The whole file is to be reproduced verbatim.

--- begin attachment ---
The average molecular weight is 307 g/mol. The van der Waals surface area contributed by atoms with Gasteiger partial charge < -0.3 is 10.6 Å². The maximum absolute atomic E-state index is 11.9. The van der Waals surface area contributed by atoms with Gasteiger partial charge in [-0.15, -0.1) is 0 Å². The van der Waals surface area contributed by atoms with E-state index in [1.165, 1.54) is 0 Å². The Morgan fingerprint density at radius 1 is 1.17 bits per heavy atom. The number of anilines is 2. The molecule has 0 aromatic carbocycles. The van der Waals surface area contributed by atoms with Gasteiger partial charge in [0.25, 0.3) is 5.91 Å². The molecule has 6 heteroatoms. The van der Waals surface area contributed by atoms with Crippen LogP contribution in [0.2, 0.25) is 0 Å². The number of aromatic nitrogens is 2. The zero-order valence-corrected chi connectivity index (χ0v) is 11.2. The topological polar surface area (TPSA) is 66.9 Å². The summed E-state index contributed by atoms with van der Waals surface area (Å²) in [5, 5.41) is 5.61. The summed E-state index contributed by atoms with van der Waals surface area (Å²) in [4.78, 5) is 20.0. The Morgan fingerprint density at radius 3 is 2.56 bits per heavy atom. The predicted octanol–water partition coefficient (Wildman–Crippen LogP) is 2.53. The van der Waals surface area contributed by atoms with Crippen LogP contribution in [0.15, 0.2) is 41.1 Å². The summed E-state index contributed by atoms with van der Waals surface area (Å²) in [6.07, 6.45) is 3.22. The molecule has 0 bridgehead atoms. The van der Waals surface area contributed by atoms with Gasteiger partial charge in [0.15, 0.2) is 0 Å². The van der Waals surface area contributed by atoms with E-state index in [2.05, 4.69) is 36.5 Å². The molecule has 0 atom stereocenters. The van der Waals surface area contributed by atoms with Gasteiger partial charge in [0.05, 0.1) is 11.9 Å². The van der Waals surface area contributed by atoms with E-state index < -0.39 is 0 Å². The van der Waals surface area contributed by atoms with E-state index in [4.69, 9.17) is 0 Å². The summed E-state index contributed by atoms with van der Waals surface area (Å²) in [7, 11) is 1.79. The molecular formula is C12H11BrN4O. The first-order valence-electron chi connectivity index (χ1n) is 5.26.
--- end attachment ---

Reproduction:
The average molecular weight is 307 g/mol. The van der Waals surface area contributed by atoms with Gasteiger partial charge < -0.3 is 10.6 Å². The maximum absolute atomic E-state index is 11.9. The van der Waals surface area contributed by atoms with Gasteiger partial charge in [-0.15, -0.1) is 0 Å². The van der Waals surface area contributed by atoms with E-state index in [1.165, 1.54) is 0 Å². The Morgan fingerprint density at radius 1 is 1.17 bits per heavy atom. The number of anilines is 2. The molecule has 0 aromatic carbocycles. The van der Waals surface area contributed by atoms with Gasteiger partial charge in [0.25, 0.3) is 5.91 Å². The molecule has 6 heteroatoms. The van der Waals surface area contributed by atoms with Crippen LogP contribution in [0.2, 0.25) is 0 Å². The number of aromatic nitrogens is 2. The zero-order valence-corrected chi connectivity index (χ0v) is 11.2. The topological polar surface area (TPSA) is 66.9 Å². The summed E-state index contributed by atoms with van der Waals surface area (Å²) in [5, 5.41) is 5.61. The summed E-state index contributed by atoms with van der Waals surface area (Å²) in [4.78, 5) is 20.0. The Morgan fingerprint density at radius 3 is 2.56 bits per heavy atom. The predicted octanol–water partition coefficient (Wildman–Crippen LogP) is 2.53. The van der Waals surface area contributed by atoms with Crippen LogP contribution in [0.15, 0.2) is 41.1 Å². The summed E-state index contributed by atoms with van der Waals surface area (Å²) in [6.07, 6.45) is 3.22. The molecule has 0 bridgehead atoms. The van der Waals surface area contributed by atoms with Gasteiger partial charge in [0.15, 0.2) is 0 Å². The van der Waals surface area contributed by atoms with E-state index in [2.05, 4.69) is 36.5 Å². The molecule has 0 atom stereocenters. The van der Waals surface area contributed by atoms with Gasteiger partial charge in [0.05, 0.1) is 11.9 Å². The van der Waals surface area contributed by atoms with E-state index < -0.39 is 0 Å². The van der Waals surface area contributed by atoms with E-state index in [4.69, 9.17) is 0 Å². The summed E-state index contributed by atoms with van der Waals surface area (Å²) in [7, 11) is 1.79. The molecular formula is C12H11BrN4O. The first-order valence-electron chi connectivity index (χ1n) is 5.26.